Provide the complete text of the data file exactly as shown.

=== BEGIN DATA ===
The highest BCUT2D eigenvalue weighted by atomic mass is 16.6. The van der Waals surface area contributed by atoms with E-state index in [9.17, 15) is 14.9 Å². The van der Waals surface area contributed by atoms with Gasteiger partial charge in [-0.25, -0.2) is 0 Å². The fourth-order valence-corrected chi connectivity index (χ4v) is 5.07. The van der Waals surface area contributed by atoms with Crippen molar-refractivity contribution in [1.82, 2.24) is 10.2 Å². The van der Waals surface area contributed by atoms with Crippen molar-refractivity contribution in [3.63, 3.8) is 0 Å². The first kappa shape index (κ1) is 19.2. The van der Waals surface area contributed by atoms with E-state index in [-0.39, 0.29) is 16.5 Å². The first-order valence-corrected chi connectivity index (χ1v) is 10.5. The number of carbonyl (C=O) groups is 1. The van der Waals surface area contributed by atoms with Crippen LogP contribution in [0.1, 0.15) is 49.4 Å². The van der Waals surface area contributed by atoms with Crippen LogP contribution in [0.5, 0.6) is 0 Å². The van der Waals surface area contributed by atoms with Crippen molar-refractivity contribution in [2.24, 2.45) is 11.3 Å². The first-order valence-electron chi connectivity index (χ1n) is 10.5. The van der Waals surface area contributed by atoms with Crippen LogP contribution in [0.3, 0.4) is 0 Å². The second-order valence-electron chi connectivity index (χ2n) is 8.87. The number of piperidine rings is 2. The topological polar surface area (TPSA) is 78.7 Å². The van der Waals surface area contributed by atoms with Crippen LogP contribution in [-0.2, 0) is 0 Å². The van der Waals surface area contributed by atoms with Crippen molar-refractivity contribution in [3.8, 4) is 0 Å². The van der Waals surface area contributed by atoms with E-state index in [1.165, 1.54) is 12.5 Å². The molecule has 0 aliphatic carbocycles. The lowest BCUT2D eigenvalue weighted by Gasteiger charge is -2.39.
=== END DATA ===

The highest BCUT2D eigenvalue weighted by atomic mass is 16.6. The van der Waals surface area contributed by atoms with E-state index in [9.17, 15) is 14.9 Å². The van der Waals surface area contributed by atoms with Gasteiger partial charge in [-0.25, -0.2) is 0 Å². The fourth-order valence-corrected chi connectivity index (χ4v) is 5.07. The van der Waals surface area contributed by atoms with Crippen molar-refractivity contribution in [1.82, 2.24) is 10.2 Å². The van der Waals surface area contributed by atoms with Crippen molar-refractivity contribution in [3.63, 3.8) is 0 Å². The first kappa shape index (κ1) is 19.2. The van der Waals surface area contributed by atoms with E-state index in [-0.39, 0.29) is 16.5 Å². The first-order valence-corrected chi connectivity index (χ1v) is 10.5. The number of carbonyl (C=O) groups is 1. The van der Waals surface area contributed by atoms with Crippen LogP contribution in [0.1, 0.15) is 49.4 Å². The van der Waals surface area contributed by atoms with Crippen LogP contribution in [0.5, 0.6) is 0 Å². The van der Waals surface area contributed by atoms with Crippen molar-refractivity contribution in [2.24, 2.45) is 11.3 Å². The first-order valence-electron chi connectivity index (χ1n) is 10.5. The van der Waals surface area contributed by atoms with Crippen LogP contribution in [0.3, 0.4) is 0 Å². The second-order valence-electron chi connectivity index (χ2n) is 8.87. The number of piperidine rings is 2. The topological polar surface area (TPSA) is 78.7 Å². The van der Waals surface area contributed by atoms with Crippen LogP contribution in [-0.2, 0) is 0 Å². The van der Waals surface area contributed by atoms with Crippen molar-refractivity contribution in [3.8, 4) is 0 Å². The van der Waals surface area contributed by atoms with E-state index in [1.165, 1.54) is 12.5 Å². The molecule has 0 aliphatic carbocycles. The lowest BCUT2D eigenvalue weighted by Gasteiger charge is -2.39.